ice those joints, baby.

I'm kinda jazzed about the prospect of working at an erotic entertainment guide a couple miles from my house. It's dangerous to get hopeful, but hey, whatcha gonna do.

It'd be nice to be employed so I can get back to my regularly scheduled emotionally-lightweight and possibly self-destructive but financially-supported lifestyle. I think it'd be more fun that way to work on the self-destructive bits.

I'd like to revisit my curiosity about the dessert fork, if that's all right with you. Doesn't it bother you? Look at a dessert fork. Analytically, I mean. Something with such a uniform design across so many decades and manufacturers has some reasoning behind it--look at how different forks and knives are, an endless variety of blade shapes, tine lengths and spacing. But the design and proportions of the dessert fork are constant, relative to the variations in other utensils. My confusion is thus: I understand the short tines. In a well-controlled experiment, I took two equal-sized pieces of the same cake, put them on identical plates, and ate one with a dessert fork and one with a dinner fork. The short tines are in fact easier to work with, probably owing to the cake's lack of cohesion: the long tines of the dinner fork leaves you with a piece of cake too large to support its own weight. Result: bite of cake falls off the fork. And if you do manage to balance a bite on the fork, the added length leaves you with a real lack of control in maneuvering it. So, short tines are good.

The dessert fork's remaining distinction is the single tine which is both widened and has a notch in the tip. We can theorize that the widened tine may strengthen the fork for cutting through the thick crusts found in some desserts; why the notch at the end, I have no idea. The Internet has no answers for any of this; this is precisely the sort of thing that history students write theses and dissertations on, but I'm not sure where to look. So if you know of any research into the history of eating utensils since, say, the 1600s, drop me a line. Drop me a line even if you don't--I love getting mail and I'm always curious to know who reads this.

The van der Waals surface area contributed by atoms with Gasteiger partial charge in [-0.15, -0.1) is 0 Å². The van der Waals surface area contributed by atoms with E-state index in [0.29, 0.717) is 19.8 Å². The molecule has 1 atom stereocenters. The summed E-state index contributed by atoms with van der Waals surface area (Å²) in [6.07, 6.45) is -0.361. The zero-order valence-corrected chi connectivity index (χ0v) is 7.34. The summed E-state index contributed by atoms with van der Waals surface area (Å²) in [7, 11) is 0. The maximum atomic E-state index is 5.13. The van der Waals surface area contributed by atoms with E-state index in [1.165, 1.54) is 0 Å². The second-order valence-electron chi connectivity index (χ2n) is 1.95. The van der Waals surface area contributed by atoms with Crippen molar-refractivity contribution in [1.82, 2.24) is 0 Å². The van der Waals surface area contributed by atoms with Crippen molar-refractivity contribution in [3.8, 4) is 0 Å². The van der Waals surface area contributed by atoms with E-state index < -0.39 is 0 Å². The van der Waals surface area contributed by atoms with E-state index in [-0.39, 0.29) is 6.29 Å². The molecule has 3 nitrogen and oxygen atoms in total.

People find this site through the strangest Google searches. And when I go to the Google page where they ostensibly found the link, is never there. Like "reasons passing understanding", or "chicken tikka masala addiction", or "kenmore bread". All of which are phrases that occur in my journal entries, but my journal is usually ranked about #955 out of 1000 search results.

I feel decisions coming on. I'm not real happy with them, particularly, but the fog of uncertainty is starting to solidify a bit, and I'm starting to feel what I want to do and what I have to do, and where they differ. It's a lesson in priorities--what do I want? What is really and truly meaningful and important? What do I want, what am I capable of handling maturely, what am I willing to work for? What effort is anything worth?

On Saturday in class we did a little bit of bokken practice (bokken == wooden sword)...we did this one exercise with a partner, where the first person would take a short step forward and do a strike down the other person's center line (don't hit them, you can kill somebody with these things), and the second person would step off to the side a little bit and do a strike down the first person's center, ending with the point of the bokken pointing at the first person's gut, maybe four inches below the sternum. And you can feel when you get it right: something about the configuration of the two bodies and the two swords locks into your can tell when something is aimed to kill you.